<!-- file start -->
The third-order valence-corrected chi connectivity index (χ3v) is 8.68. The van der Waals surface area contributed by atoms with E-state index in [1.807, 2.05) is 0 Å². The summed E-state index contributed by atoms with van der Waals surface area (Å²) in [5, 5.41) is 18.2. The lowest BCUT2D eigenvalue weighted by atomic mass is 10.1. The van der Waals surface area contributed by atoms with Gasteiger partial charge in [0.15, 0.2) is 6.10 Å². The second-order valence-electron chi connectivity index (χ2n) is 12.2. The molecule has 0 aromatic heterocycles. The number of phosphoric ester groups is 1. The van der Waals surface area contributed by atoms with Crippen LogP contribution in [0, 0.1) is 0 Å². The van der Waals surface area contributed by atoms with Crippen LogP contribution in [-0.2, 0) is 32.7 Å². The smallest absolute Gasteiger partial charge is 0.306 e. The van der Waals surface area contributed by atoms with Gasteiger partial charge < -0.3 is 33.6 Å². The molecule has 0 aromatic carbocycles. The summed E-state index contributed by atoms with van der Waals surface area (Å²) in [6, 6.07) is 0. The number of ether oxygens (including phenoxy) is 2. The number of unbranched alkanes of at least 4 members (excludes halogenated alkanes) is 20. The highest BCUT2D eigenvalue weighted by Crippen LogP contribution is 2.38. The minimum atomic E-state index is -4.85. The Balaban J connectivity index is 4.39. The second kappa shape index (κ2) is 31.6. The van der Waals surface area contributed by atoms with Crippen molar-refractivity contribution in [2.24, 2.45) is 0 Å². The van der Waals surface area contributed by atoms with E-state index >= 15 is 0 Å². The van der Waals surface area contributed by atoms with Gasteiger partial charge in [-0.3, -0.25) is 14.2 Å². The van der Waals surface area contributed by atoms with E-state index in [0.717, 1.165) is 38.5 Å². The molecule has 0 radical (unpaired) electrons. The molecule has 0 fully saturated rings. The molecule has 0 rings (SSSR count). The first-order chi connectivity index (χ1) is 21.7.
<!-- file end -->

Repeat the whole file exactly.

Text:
The third-order valence-corrected chi connectivity index (χ3v) is 8.68. The van der Waals surface area contributed by atoms with E-state index in [1.807, 2.05) is 0 Å². The summed E-state index contributed by atoms with van der Waals surface area (Å²) in [5, 5.41) is 18.2. The lowest BCUT2D eigenvalue weighted by atomic mass is 10.1. The van der Waals surface area contributed by atoms with Gasteiger partial charge in [0.15, 0.2) is 6.10 Å². The second-order valence-electron chi connectivity index (χ2n) is 12.2. The molecule has 0 aromatic heterocycles. The number of phosphoric ester groups is 1. The van der Waals surface area contributed by atoms with Crippen LogP contribution in [0, 0.1) is 0 Å². The van der Waals surface area contributed by atoms with Crippen LogP contribution in [-0.2, 0) is 32.7 Å². The smallest absolute Gasteiger partial charge is 0.306 e. The van der Waals surface area contributed by atoms with Gasteiger partial charge < -0.3 is 33.6 Å². The molecule has 0 aromatic carbocycles. The summed E-state index contributed by atoms with van der Waals surface area (Å²) in [6, 6.07) is 0. The number of ether oxygens (including phenoxy) is 2. The number of unbranched alkanes of at least 4 members (excludes halogenated alkanes) is 20. The highest BCUT2D eigenvalue weighted by Crippen LogP contribution is 2.38. The minimum atomic E-state index is -4.85. The Balaban J connectivity index is 4.39. The second kappa shape index (κ2) is 31.6. The van der Waals surface area contributed by atoms with Crippen molar-refractivity contribution in [2.24, 2.45) is 0 Å². The van der Waals surface area contributed by atoms with E-state index >= 15 is 0 Å². The van der Waals surface area contributed by atoms with Gasteiger partial charge in [-0.3, -0.25) is 14.2 Å². The van der Waals surface area contributed by atoms with E-state index in [0.717, 1.165) is 38.5 Å². The molecule has 0 radical (unpaired) electrons. The molecule has 0 fully saturated rings. The molecule has 0 rings (SSSR count). The first-order chi connectivity index (χ1) is 21.7.